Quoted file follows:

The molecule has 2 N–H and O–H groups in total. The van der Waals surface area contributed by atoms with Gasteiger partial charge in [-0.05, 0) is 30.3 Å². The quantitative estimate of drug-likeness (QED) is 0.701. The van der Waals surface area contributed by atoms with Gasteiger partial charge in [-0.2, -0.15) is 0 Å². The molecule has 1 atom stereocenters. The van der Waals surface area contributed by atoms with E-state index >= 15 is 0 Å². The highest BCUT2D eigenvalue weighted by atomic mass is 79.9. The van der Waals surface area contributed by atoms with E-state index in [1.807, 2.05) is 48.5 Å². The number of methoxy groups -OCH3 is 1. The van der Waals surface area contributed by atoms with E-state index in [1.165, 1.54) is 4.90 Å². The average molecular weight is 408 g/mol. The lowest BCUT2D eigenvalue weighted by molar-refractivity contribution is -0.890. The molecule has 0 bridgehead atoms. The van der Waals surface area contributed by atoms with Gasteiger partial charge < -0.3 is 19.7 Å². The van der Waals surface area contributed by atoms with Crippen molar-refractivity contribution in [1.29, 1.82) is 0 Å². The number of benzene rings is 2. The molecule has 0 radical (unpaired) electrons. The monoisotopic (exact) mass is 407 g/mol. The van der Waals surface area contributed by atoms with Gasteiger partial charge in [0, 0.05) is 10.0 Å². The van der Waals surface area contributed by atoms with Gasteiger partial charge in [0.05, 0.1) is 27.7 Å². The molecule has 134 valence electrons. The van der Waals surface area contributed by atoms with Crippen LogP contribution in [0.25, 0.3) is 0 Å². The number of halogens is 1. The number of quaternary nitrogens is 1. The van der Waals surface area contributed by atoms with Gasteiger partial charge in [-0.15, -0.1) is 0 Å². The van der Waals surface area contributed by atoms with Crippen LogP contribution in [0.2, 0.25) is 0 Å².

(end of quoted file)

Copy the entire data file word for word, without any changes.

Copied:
The molecule has 2 N–H and O–H groups in total. The van der Waals surface area contributed by atoms with Gasteiger partial charge in [-0.05, 0) is 30.3 Å². The quantitative estimate of drug-likeness (QED) is 0.701. The van der Waals surface area contributed by atoms with Gasteiger partial charge in [-0.2, -0.15) is 0 Å². The molecule has 1 atom stereocenters. The van der Waals surface area contributed by atoms with E-state index >= 15 is 0 Å². The highest BCUT2D eigenvalue weighted by atomic mass is 79.9. The van der Waals surface area contributed by atoms with E-state index in [1.807, 2.05) is 48.5 Å². The number of methoxy groups -OCH3 is 1. The van der Waals surface area contributed by atoms with E-state index in [1.165, 1.54) is 4.90 Å². The average molecular weight is 408 g/mol. The lowest BCUT2D eigenvalue weighted by molar-refractivity contribution is -0.890. The molecule has 0 bridgehead atoms. The van der Waals surface area contributed by atoms with Gasteiger partial charge < -0.3 is 19.7 Å². The van der Waals surface area contributed by atoms with Crippen molar-refractivity contribution in [1.29, 1.82) is 0 Å². The number of benzene rings is 2. The molecule has 0 radical (unpaired) electrons. The monoisotopic (exact) mass is 407 g/mol. The van der Waals surface area contributed by atoms with Gasteiger partial charge in [0, 0.05) is 10.0 Å². The van der Waals surface area contributed by atoms with Gasteiger partial charge in [0.05, 0.1) is 27.7 Å². The molecule has 134 valence electrons. The van der Waals surface area contributed by atoms with Crippen LogP contribution in [0.25, 0.3) is 0 Å². The number of halogens is 1. The number of quaternary nitrogens is 1. The van der Waals surface area contributed by atoms with Gasteiger partial charge in [-0.15, -0.1) is 0 Å². The van der Waals surface area contributed by atoms with Crippen LogP contribution in [0.2, 0.25) is 0 Å².